World Trade Week and Small Business Week: Two Great Tastes that Taste Great Together
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In honor of World Trade Week, the White House issued a Presidential Proclamation on Monday reaffirming the essential role exports play in creating jobs and growing our economy. Here at the U.S. Chamber of Commerce, we like World Trade Week so much that we dedicate an entire month to it!
Of course, this is also National Small Business Week, and America’s Small Business Summit – hosted by the Chamber — wrapped up yesterday with a rally on Capitol Hill.
At the Summit, the Chairman, President and Chief Executive Officer of FedEx Fred Smith delivered a strong message on international engagement to an audience of over 700 small businesses: “Your growth, and possibly even survival, will depend on accessing new customers in international markets,” he said.
To help small businesses survive and thrive, FedEx and the U.S. Department of Commerce are working together through the New Market Exporter Intiative to identify FedEx's clients that currently export to one market, and introduce them to the global business opportunities and tools available to help them expand their exports and create jobs here at home.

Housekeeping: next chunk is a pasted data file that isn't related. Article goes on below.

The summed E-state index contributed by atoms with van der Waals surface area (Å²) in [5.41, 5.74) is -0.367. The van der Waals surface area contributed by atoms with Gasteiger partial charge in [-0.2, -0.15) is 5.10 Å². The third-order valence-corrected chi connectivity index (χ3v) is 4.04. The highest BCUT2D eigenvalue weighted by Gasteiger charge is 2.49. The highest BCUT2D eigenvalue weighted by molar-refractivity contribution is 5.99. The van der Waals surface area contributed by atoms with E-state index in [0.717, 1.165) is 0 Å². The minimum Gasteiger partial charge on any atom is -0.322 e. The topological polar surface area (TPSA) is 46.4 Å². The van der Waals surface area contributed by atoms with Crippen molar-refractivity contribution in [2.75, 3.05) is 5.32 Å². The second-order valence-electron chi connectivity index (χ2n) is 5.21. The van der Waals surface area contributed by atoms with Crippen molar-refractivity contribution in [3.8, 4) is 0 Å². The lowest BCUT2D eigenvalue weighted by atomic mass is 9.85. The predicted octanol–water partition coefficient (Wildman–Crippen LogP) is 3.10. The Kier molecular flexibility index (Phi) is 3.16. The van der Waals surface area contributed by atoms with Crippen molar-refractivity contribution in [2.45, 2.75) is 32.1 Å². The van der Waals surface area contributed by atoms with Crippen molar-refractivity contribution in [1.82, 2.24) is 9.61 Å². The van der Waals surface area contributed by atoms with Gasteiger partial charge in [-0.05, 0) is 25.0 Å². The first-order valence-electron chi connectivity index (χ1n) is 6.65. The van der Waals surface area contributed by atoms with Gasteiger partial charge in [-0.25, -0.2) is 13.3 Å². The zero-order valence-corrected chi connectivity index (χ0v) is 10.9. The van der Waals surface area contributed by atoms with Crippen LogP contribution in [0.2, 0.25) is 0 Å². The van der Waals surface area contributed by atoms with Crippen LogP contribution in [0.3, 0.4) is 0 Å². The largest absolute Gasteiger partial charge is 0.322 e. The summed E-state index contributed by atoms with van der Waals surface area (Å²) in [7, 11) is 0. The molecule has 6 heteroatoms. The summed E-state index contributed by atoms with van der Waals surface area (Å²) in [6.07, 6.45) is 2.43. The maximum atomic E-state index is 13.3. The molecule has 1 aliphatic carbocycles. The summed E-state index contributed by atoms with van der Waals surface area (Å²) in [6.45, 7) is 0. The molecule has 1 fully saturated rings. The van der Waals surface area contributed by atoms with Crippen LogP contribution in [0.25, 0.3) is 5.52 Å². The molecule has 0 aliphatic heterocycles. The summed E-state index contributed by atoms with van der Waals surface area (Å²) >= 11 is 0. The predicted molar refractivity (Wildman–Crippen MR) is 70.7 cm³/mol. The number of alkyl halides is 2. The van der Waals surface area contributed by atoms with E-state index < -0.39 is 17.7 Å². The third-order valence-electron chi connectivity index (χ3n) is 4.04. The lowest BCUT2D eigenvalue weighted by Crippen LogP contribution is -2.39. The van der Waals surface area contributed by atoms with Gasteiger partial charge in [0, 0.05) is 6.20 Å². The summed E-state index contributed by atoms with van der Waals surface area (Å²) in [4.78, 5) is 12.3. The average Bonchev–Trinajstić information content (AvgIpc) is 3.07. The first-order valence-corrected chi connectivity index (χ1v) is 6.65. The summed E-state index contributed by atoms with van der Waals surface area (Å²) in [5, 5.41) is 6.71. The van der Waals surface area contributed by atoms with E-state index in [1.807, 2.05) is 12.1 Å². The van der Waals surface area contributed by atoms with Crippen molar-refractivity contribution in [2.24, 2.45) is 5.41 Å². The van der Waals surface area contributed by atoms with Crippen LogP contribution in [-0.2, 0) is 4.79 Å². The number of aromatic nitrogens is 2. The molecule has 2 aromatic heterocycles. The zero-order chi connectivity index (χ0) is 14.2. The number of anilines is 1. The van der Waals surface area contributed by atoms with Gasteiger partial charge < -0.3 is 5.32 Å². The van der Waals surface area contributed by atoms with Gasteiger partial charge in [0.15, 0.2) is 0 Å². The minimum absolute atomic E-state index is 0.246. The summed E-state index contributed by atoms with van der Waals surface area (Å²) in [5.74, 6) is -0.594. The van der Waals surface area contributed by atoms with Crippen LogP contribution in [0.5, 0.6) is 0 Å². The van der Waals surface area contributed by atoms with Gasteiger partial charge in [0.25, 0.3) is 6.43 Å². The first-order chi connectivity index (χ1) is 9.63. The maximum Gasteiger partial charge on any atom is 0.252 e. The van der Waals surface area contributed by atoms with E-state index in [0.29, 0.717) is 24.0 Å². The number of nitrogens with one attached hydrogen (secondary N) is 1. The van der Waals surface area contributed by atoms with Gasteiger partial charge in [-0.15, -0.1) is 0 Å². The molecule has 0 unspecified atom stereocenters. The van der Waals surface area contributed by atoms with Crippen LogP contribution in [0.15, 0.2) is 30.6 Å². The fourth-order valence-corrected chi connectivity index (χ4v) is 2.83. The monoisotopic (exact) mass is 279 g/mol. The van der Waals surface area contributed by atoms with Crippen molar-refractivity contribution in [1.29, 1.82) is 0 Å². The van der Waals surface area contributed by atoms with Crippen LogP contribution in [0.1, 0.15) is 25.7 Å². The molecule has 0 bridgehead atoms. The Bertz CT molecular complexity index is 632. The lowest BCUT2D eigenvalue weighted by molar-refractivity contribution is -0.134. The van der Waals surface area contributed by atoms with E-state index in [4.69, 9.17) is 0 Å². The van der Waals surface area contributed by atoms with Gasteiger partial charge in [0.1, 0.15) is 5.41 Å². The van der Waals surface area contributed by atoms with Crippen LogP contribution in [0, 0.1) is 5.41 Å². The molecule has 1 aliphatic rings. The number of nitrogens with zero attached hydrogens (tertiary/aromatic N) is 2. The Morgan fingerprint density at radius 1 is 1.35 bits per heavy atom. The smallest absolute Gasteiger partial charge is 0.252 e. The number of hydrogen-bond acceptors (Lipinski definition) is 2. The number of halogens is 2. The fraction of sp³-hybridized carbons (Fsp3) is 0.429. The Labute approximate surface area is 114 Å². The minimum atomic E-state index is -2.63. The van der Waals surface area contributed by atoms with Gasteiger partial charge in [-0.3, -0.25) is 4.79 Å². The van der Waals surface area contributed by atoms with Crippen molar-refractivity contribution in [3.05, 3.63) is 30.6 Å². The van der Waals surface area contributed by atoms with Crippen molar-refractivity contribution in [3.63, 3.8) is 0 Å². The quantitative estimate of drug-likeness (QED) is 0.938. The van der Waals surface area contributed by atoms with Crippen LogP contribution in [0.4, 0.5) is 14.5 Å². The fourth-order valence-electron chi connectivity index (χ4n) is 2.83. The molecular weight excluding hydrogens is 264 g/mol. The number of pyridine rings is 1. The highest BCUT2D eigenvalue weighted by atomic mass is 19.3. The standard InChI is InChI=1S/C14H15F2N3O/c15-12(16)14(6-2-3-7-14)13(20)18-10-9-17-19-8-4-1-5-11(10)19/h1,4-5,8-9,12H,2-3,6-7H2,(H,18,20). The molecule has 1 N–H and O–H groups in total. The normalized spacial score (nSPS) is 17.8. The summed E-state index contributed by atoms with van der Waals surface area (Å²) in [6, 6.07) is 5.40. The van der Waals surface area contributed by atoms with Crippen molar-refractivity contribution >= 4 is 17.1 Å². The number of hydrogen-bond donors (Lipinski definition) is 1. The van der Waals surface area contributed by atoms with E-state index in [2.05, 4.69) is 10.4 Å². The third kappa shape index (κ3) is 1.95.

According to Smith, one of the first questions a small business should ask when looking to do business overseas is “Does the United States have a free trade agreement with this country?” Smith pointed out that the U.S. has 12 free trade agreements with 18 countries and that “the time for international expansion is opportune and also necessary for the survival of small businesses.”
Smith gave the example of a customer of FedEx — OtterBox, a small business that makes protective cases for mobile devices. OtterBox is able to use advantages in broadband technology and seize the benefits of the international marketplace.
The challenge is that the technology is always changing and the customers around the world keep growing. How can they be sure they get the right product to the right place at the right time? Part of OtterBox’s success is due to the way they utilize global logistics and supply chains, with the help of FedEx, to export their products all over world.
Bill Lovell, Director of Global Chain at OtterBox, spoke in a breakout session and touched upon the phenomenal growth that the company has experienced due to trade. OtterBox opened its doors in Fort Collins, Colorado, in 1998 and when he was hired two years ago he was the 117th employee at the company.
Over the past two years, Otterbox has created 500 new jobs. Yes, 500! The firm is growing so rapidly but are working hard to maintain the same company mission and while providing a positive impact on their community.
Trade is an indispensable part of American prosperity, and OtterBox is a terrific example of that.